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Victims struggle six months on from Japan quake
by Staff Writers
Tokyo (AFP) Sept 9, 2011

As Japan prepares to mark six months since the March earthquake, tens of thousands remain in temporary housing, mourning loved ones, fearful of radiation and despairing over a marathon road to recovery.

The raging wall of water unleashed by the record 9.0 magnitude March 11 quake left an indelible scar on Japan's northeastern Pacific coast, killing 20,000 and sparking the worst nuclear accident since Chernobyl 25 years ago.

Much rubble has been cleared, leaving vast empty mud fields. Makeshift shelters at schools and public halls have closed after temporary housing was hastily constructed. But mental scars will take longer to heal.

"People talk about recovery, but there is no such thing here," said fisherman Take Tachibana, 66, still searching for his sister's body after the tsunami took his house, his boat and 600 lives from his town of Yamada.

"It is too early to think of the future. I don't know what to do."

Rebuilding the muddy wastelands of the northeastern "Tohoku" region is expected to cost hundreds of billions of dollars and take up to a decade. Areas close to the Fukushima Daiichi nuclear plant may be uninhabitable for longer.

For many, faith in government has been eroded amid criticism over its response to the disaster, suspicions it underplayed the full scale of the nuclear crisis, and as political infighting overshadowed recovery efforts.

Radiation fears are a daily fact of life after cases of contaminated water, beef, vegetables, tea and seafood due to the Fukushima accident. The government has been at pains to stress the lack of an "immediate" health risk.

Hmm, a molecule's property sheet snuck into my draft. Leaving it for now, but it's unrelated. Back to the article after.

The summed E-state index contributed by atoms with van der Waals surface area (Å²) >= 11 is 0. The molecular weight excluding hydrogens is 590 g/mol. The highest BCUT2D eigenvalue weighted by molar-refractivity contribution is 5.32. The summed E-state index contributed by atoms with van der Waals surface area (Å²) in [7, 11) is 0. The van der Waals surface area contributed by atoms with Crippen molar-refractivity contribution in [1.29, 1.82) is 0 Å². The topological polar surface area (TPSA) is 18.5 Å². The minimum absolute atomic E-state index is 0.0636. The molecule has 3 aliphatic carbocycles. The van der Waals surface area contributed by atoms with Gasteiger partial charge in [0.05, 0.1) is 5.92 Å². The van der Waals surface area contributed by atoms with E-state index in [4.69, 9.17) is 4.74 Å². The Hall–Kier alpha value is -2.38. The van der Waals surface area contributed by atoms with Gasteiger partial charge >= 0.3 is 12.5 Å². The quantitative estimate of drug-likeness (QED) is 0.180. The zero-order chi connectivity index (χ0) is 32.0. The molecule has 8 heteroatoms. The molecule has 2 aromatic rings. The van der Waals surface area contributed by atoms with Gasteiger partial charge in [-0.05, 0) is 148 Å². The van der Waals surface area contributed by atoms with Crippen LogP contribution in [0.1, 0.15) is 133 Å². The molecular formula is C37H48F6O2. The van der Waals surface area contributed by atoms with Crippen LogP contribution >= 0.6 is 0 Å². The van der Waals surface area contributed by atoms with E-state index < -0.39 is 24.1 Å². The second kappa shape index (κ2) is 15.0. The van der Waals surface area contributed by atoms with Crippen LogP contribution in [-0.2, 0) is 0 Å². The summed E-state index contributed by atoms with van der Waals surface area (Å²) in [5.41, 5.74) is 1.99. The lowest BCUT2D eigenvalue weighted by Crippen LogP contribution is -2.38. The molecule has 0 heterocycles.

"Since March 11, my life has changed completely," said Yuko Sugimoto, 56, from Namie, a village in the 20 kilometre (12 mile) no-go zone set up around the nuclear plant after it was crippled in the tsunami.

Sugimoto has been forced to give up plans to raise and sell organic vegetables this year. "All we have now is despair, stress and the worry that we will be discarded as time goes by," she said.

Facing huge compensation costs, plant operator TEPCO made initial payments of one million yen ($13,000) per family, but this has failed to soothe anger about lost homes, jobs and livelihoods and potential long-term health risks.

Activists and scientists have called for a wider evacuation zone with fears that it does not account for unpredictable radiation fallout patterns on the ground after the plant spewed radiation into the environment, including pockets more than 100 kilometres (62 miles) away.

Tokyo Electric Power Company (TEPCO) hopes to bring the Fukushima facility into stable "cold shutdown" by January.

But some areas in the zone could be uninhabitable for decades, with radiation equivalent to more than 500 millisieverts (mSv) per year, compared to a legal limit that was raised from 1.0 to 20 mSv per year after the accident.